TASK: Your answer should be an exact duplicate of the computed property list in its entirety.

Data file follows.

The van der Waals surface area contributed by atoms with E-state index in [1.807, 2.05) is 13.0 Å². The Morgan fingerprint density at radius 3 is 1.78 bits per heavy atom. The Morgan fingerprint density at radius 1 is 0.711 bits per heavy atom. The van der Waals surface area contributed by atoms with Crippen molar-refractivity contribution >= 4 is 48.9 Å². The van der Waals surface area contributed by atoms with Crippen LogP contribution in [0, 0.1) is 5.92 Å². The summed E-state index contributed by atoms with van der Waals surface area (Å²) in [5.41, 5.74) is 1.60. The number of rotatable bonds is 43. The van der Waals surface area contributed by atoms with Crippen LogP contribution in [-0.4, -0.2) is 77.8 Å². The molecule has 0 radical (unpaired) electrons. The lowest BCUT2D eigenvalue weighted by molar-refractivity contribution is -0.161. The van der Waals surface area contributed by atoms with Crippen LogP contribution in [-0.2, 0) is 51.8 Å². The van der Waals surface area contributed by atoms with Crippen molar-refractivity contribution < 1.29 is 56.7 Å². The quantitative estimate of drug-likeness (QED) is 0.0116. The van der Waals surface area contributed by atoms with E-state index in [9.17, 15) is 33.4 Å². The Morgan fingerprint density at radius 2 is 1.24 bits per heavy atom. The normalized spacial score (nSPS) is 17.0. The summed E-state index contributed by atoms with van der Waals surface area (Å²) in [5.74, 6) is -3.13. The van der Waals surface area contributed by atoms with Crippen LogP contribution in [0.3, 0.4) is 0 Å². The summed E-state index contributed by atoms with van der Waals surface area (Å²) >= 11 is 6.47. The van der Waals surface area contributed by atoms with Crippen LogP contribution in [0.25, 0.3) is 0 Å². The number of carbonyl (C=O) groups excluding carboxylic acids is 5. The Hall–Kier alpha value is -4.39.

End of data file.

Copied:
The van der Waals surface area contributed by atoms with E-state index in [1.807, 2.05) is 13.0 Å². The Morgan fingerprint density at radius 3 is 1.78 bits per heavy atom. The Morgan fingerprint density at radius 1 is 0.711 bits per heavy atom. The van der Waals surface area contributed by atoms with Crippen molar-refractivity contribution >= 4 is 48.9 Å². The van der Waals surface area contributed by atoms with Crippen LogP contribution in [0, 0.1) is 5.92 Å². The summed E-state index contributed by atoms with van der Waals surface area (Å²) in [5.41, 5.74) is 1.60. The number of rotatable bonds is 43. The van der Waals surface area contributed by atoms with Crippen LogP contribution in [-0.4, -0.2) is 77.8 Å². The molecule has 0 radical (unpaired) electrons. The lowest BCUT2D eigenvalue weighted by molar-refractivity contribution is -0.161. The van der Waals surface area contributed by atoms with Crippen LogP contribution in [-0.2, 0) is 51.8 Å². The van der Waals surface area contributed by atoms with Crippen molar-refractivity contribution < 1.29 is 56.7 Å². The quantitative estimate of drug-likeness (QED) is 0.0116. The van der Waals surface area contributed by atoms with E-state index in [9.17, 15) is 33.4 Å². The Morgan fingerprint density at radius 2 is 1.24 bits per heavy atom. The normalized spacial score (nSPS) is 17.0. The summed E-state index contributed by atoms with van der Waals surface area (Å²) in [5.74, 6) is -3.13. The van der Waals surface area contributed by atoms with Crippen LogP contribution in [0.3, 0.4) is 0 Å². The summed E-state index contributed by atoms with van der Waals surface area (Å²) >= 11 is 6.47. The van der Waals surface area contributed by atoms with Crippen LogP contribution in [0.25, 0.3) is 0 Å². The number of carbonyl (C=O) groups excluding carboxylic acids is 5. The Hall–Kier alpha value is -4.39.